Metal 3D printing is a significant production technology for aerospace companies. In commercial aviation, aviation, UAS, general aviation, cabin, MRO, space vehicles, launch vehicles, aerostructures, aero engines, and rocket propulsion we see a very high degree of investment in industrial metal 3D printing. Along with medical, high tech and automotive, aerospace is one of four industries that is experiencing the most substantial growth in additive manufacturing. OEMs and Tier One companies are certifying parts and materials for flight. Thousands of metal 3D printed parts are currently flying on drones, general aviation aircraft, satellites and various other platforms. Metal additive manufacturing is established as a vital part of the aerospace industry’s future.
Companies have achieved improved Buy-To-Fly ratios with metal 3D printed parts used on a number of platforms. Titanium, Hastelloy, Inconel and aluminium parts have been created, and used, that show significant weight savings on the final part. In aerostructures, engines, cabin and satellites operational weight savings have been achieved.
Low volume or unique parts have flown on satellite structures, custom-made parts for general aviation jets, legacy parts created for MRO and refit as well as parts for jet upgrades. For many parts, metal 3D printing merely is faster and more cost-effective.
Reducing overall part count by part-integration through 3D printing has not gotten much of the attention as some of the other possibilities of the technology. This, however, has consequential impacts on manufacturing risk, weight, amount of spare parts and associated tooling, assembly and interactions between materials over time. We see aero engine, commercial aviation and space flight companies reduce complex assemblies from 90 parts to 3. Fuel nozzles are already being 3D printed.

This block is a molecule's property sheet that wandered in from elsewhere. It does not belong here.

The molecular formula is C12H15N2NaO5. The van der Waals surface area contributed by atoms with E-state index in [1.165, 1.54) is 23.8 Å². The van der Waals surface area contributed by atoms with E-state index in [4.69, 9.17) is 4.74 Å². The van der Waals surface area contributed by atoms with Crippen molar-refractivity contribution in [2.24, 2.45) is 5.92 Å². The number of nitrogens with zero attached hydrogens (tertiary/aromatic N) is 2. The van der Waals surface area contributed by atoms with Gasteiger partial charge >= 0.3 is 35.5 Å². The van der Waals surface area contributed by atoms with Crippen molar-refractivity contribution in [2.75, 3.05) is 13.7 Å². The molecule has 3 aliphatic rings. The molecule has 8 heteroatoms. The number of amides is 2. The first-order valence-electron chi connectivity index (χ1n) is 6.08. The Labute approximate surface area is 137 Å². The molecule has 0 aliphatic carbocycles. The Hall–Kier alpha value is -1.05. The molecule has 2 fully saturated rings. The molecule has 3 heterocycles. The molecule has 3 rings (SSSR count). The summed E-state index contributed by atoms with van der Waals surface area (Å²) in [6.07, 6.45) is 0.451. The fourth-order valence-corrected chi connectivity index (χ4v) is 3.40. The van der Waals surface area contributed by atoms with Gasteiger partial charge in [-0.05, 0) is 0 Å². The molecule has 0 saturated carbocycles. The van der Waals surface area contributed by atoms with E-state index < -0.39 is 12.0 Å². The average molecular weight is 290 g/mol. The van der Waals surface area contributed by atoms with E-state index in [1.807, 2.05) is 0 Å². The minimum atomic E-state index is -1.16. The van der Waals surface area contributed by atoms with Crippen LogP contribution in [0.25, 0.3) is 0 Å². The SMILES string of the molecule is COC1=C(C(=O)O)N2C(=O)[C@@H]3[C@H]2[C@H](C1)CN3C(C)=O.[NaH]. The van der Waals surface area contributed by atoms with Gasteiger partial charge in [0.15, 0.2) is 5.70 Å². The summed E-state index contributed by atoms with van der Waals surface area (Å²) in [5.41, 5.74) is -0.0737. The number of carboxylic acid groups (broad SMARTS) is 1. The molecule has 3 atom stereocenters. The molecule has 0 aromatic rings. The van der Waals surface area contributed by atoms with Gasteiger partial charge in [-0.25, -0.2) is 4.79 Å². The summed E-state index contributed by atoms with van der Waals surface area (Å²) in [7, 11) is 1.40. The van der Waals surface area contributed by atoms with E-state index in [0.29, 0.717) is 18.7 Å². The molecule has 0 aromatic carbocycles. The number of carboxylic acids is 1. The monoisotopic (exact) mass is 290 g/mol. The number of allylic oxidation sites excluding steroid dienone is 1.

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Generally speaking, with 3D printing it is faster to alter and then re-print the design than it would be with most other technologies. Designers, engineers and R&D departments can now make many more iterations of their parts. Different versions of parts can now be tested and compared.
Repeatedly metal 3D printing has been used to reduce the costs of developing new aerospace parts while also reducing the time it takes to develop and make these parts. Especially in rocket and aviation engine development 3D printing has taken on making certified, high tolerance parts in these demanding applications while reducing costs.
The MetalFAB1 is designed for industrial manufacturing in demanding markets which require compliance with regulatory standards like AS9000 for aeronautical applications. Do you have a question about how our system can help with the 3D printing in the aerospace industry? Please don't hesitate to contact us, we will be in touch with you shortly.